hja
hja
8 years 1 day ago
I completely agree with J’s comment about Nickel and Dimed and Two Income Trap. I’ve read both books, and think that Two Income Trap is not only the far better book, but far more relavent to the NYT article. I’ll repeat the first half of J’s comment here: “Yow! I liked Nickel and Dimed, but I felt that it made a few assumptions that were a bit presumptive. For example, BE never even tried to purchase anything at a thrift store, but she claimed that buying used was just as expensive as shopping at Walmart. I liked Elizabeth Warren’s Two… Read more »
mike
mike
8 years 1 day ago
For me, deciding to actually care about my financial well being was kind of an awakening. I graduated college without debt, thanks to my parents who helped pay the tuition and to some college jobs that earned me some income along the way. I even had a credit card since I was 18 and paid it off every month on time. Then, after graduation, I moved to CA and lived the bachelor lifestyle. I earned money at a career job (mid-$30k salary in the late 90’s), but that wasn’t much living in SoCal. I kept my routine expenses low (rent,… Read more »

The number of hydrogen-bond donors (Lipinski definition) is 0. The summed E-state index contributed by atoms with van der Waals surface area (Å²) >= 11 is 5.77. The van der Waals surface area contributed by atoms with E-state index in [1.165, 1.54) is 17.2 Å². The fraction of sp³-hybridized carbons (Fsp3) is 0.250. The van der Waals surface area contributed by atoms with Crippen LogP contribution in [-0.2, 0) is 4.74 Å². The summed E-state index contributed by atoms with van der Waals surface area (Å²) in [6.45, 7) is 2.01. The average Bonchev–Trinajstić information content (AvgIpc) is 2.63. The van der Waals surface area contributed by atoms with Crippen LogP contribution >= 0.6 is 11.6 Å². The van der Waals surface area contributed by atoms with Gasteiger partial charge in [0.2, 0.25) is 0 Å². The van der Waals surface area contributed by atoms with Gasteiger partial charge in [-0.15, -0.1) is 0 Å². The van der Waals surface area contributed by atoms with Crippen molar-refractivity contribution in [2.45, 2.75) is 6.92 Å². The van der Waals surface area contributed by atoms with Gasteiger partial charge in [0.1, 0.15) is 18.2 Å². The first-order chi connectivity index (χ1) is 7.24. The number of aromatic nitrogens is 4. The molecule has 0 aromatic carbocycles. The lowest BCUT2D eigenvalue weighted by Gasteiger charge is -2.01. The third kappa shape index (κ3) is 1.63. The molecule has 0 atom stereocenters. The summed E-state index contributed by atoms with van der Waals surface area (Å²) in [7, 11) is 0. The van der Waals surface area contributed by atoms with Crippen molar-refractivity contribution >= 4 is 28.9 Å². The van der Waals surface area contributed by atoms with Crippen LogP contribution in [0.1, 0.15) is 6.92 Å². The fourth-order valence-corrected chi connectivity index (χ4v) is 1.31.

ekrabs
ekrabs
8 years 1 day ago

Did I ever tell you you’re my hero, Kimberly?

😀

jsweez
jsweez
8 years 19 hours ago
To Robert’s question: – “Sligthly off-topic, but here’s one aspect of this whole topic I still don’t understand: who is buying all these terrible loans and why?” I covered this whole mess as a real estate and mortgage reporter. What predicated the credit crunch was an extreme run-up in subprime mortgage lending in early 2000s. We’re talking about a market that barely existed in the late ’90s skyrocketing to a substantial chunk of mortgage lending by 2004 and 2005. Wall St. figured out that investors could bank high returns on subprime loans because the interest people pay on these loans… Read more »
Pierre
Pierre
8 years 16 hours ago
Dear jsweez, et al; Regarding the lender appetite: “The low level which commercial morality has reached in America is deplorable. We have humble God-fearing Christian men (and women) among us who will stoop to do things for a million dollars that they ought not to be willing to do for less than 2 millions.” More Maxims of Mark, by Mark Twain Regarding the lendee appetite: You may be interested to see how this does / does not alter the financial education of children (at home or in school). As per Mike, “…kinda like maturity. Some of us figure it out… Read more »
MoneyBlogga
8 years 12 hours ago

The woman in the video,Ms. Mcleod, hit the nail on the head when she stated that she should’ve learned to deal with her emotions rather than shop. Emotions are at the root of self destruction. I know because I’ve been down that road and have made the choice to deal with my emotions rather than continuing to deny them. Before I got to this point, however, my financial impulses were uncontrollable and had already led me to bankruptcy.

Sara
Sara